Five years on, why are China’s political stars shying from the limelight?
As the Communist Party’s twice-a-decade national congress and its key power transition approaches, most of the party’s political stars are keeping a low profile on the sidelines of the annual session of the top legislature.
Things were different at the session five years ago, just ahead of the leadership reshuffle at the party’s 18th national congress.
The open-to-foreign-media sessions of the Xinjiang deputies of the National People’s Congress were focal points for journalists.
This was under media-savvy Xinjiang party chief Zhang Chunxian, also a member of the decision-making Politburo, before he was replaced by former Tibetan party boss Chen Quanguo in August last year.
Zhang used to take a couple of questions raised by either foreign or Hong Kong reporters. But this year, Chen, who has his own shot at a seat in the party’s next Politburo, didn’t even bother to show up.
Chen is like most regional party secretaries these days, who will usually only address a handful of questions that were prepared before the sessions began.
This reporter was barred on Saturday from asking questions of Ying Yong, the new mayor of the financial hub Shanghai, and another politician on the fast track.
“Please, no questions please. The mayor is not ready for any questions right here,” said a young man who claimed to be Ying’s personal secretary.
We can contrast this with some of the more skilled media hands from five years ago.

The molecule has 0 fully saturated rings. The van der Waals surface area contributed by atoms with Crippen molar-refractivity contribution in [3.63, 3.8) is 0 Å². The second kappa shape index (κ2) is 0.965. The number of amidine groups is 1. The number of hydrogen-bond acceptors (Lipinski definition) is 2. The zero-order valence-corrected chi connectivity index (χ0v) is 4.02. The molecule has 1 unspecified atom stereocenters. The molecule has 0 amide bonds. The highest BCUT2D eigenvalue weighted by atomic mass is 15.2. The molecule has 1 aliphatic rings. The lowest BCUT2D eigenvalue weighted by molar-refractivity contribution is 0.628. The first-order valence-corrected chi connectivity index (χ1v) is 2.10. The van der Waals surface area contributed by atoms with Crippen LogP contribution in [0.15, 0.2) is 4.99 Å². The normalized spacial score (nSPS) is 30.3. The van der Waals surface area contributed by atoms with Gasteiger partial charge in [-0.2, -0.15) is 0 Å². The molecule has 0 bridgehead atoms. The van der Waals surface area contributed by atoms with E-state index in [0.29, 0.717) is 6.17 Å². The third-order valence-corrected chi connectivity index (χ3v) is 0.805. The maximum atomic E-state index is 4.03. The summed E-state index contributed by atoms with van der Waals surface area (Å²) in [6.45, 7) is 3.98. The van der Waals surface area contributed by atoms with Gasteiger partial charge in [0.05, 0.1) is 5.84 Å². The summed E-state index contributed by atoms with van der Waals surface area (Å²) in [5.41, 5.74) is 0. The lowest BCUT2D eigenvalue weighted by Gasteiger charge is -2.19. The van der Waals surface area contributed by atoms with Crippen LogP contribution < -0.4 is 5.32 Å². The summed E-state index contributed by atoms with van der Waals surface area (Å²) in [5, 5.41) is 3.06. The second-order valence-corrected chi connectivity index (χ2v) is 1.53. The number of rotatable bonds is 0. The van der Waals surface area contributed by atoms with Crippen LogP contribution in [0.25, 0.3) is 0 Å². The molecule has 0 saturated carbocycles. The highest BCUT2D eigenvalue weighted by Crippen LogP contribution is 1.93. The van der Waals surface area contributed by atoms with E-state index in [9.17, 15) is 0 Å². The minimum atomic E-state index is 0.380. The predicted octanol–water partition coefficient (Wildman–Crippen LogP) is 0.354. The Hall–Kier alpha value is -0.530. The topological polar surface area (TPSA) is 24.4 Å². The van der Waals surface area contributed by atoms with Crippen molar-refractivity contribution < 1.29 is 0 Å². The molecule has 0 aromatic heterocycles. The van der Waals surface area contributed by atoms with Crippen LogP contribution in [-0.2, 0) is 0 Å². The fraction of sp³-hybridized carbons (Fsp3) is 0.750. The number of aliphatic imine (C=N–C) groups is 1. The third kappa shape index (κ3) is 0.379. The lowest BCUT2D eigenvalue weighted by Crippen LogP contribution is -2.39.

These include jailed former Chongqing party chief Bo Xilai, who was ready to take any kind of question from journalists representing domestic or foreign media organisations. Bo saw it as an opportunity to show off his eloquence.
Wang Yang, now a vice-premier, was also seen as a party leader who was ready for any reporter in 2012.
Of course, things have changed since the annual parliamentary session five years ago. Now stability has been elevated above all other concerns, and the central government has made it clear that all domestic media should be party affiliated, and that it has no intention of facilitating foreign journalists’ work.
“The last thing we care about is foreign reports about my boss,” a senior propaganda official who serves one of the party’s rising political stars told me on condition of anonymity.
Which is too bad, because this is the last chance for most foreign journalists to access the country’s most up-and-coming politicians ahead of the 19th national congress scheduled for this autumn.
And more than half of the present 25 members of the Politburo will retire this year, provided that the party sticks to its decades-long internal rule that senior officials must pack it in when they reach the age of 68 during the congress.